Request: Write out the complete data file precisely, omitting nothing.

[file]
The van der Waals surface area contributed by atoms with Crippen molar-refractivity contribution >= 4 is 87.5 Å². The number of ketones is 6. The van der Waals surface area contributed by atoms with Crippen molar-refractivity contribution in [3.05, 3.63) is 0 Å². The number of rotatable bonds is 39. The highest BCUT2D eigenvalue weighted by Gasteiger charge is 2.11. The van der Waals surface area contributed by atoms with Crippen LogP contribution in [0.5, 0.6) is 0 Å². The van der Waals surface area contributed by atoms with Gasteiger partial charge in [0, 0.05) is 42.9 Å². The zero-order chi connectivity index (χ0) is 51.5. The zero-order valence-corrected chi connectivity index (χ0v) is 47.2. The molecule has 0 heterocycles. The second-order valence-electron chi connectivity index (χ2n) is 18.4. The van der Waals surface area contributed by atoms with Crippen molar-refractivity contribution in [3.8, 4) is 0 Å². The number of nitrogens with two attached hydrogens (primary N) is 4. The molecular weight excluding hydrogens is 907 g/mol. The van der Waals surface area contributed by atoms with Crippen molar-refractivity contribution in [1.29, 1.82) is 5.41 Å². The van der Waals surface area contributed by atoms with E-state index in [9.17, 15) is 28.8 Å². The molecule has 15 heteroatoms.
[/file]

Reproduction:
The van der Waals surface area contributed by atoms with Crippen molar-refractivity contribution >= 4 is 87.5 Å². The number of ketones is 6. The van der Waals surface area contributed by atoms with Crippen molar-refractivity contribution in [3.05, 3.63) is 0 Å². The number of rotatable bonds is 39. The highest BCUT2D eigenvalue weighted by Gasteiger charge is 2.11. The van der Waals surface area contributed by atoms with Crippen LogP contribution in [0.5, 0.6) is 0 Å². The van der Waals surface area contributed by atoms with Gasteiger partial charge in [0, 0.05) is 42.9 Å². The zero-order chi connectivity index (χ0) is 51.5. The zero-order valence-corrected chi connectivity index (χ0v) is 47.2. The molecule has 0 heterocycles. The second-order valence-electron chi connectivity index (χ2n) is 18.4. The van der Waals surface area contributed by atoms with Crippen molar-refractivity contribution in [3.8, 4) is 0 Å². The number of nitrogens with two attached hydrogens (primary N) is 4. The molecular weight excluding hydrogens is 907 g/mol. The van der Waals surface area contributed by atoms with Crippen molar-refractivity contribution in [1.29, 1.82) is 5.41 Å². The van der Waals surface area contributed by atoms with E-state index in [9.17, 15) is 28.8 Å². The molecule has 15 heteroatoms.